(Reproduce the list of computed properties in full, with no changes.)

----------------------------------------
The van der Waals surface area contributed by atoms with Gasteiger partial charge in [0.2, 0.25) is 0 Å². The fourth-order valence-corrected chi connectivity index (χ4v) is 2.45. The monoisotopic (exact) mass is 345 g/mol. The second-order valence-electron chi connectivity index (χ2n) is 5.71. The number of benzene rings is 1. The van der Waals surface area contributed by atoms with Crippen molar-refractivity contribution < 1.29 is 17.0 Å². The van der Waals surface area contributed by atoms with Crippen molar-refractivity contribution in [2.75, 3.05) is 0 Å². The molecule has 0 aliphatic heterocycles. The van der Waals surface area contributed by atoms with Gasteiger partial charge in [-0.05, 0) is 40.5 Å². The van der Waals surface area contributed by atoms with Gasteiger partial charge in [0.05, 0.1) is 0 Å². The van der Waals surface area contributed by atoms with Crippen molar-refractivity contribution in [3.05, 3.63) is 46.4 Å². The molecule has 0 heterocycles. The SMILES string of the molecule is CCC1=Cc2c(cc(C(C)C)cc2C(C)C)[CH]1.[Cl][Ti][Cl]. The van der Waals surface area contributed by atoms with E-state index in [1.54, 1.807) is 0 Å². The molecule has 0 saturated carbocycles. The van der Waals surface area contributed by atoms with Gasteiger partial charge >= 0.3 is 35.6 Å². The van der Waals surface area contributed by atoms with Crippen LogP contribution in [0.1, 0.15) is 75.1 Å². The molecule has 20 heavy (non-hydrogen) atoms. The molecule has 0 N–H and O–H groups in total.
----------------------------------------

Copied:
The van der Waals surface area contributed by atoms with Gasteiger partial charge in [0.2, 0.25) is 0 Å². The fourth-order valence-corrected chi connectivity index (χ4v) is 2.45. The monoisotopic (exact) mass is 345 g/mol. The second-order valence-electron chi connectivity index (χ2n) is 5.71. The number of benzene rings is 1. The van der Waals surface area contributed by atoms with Crippen molar-refractivity contribution < 1.29 is 17.0 Å². The van der Waals surface area contributed by atoms with Crippen molar-refractivity contribution in [2.75, 3.05) is 0 Å². The molecule has 0 aliphatic heterocycles. The van der Waals surface area contributed by atoms with Gasteiger partial charge in [-0.05, 0) is 40.5 Å². The van der Waals surface area contributed by atoms with Gasteiger partial charge in [0.05, 0.1) is 0 Å². The van der Waals surface area contributed by atoms with Crippen molar-refractivity contribution in [3.05, 3.63) is 46.4 Å². The molecule has 0 heterocycles. The SMILES string of the molecule is CCC1=Cc2c(cc(C(C)C)cc2C(C)C)[CH]1.[Cl][Ti][Cl]. The van der Waals surface area contributed by atoms with E-state index in [1.54, 1.807) is 0 Å². The molecule has 0 saturated carbocycles. The van der Waals surface area contributed by atoms with Gasteiger partial charge >= 0.3 is 35.6 Å². The van der Waals surface area contributed by atoms with Crippen LogP contribution in [0.1, 0.15) is 75.1 Å². The molecule has 20 heavy (non-hydrogen) atoms. The molecule has 0 N–H and O–H groups in total.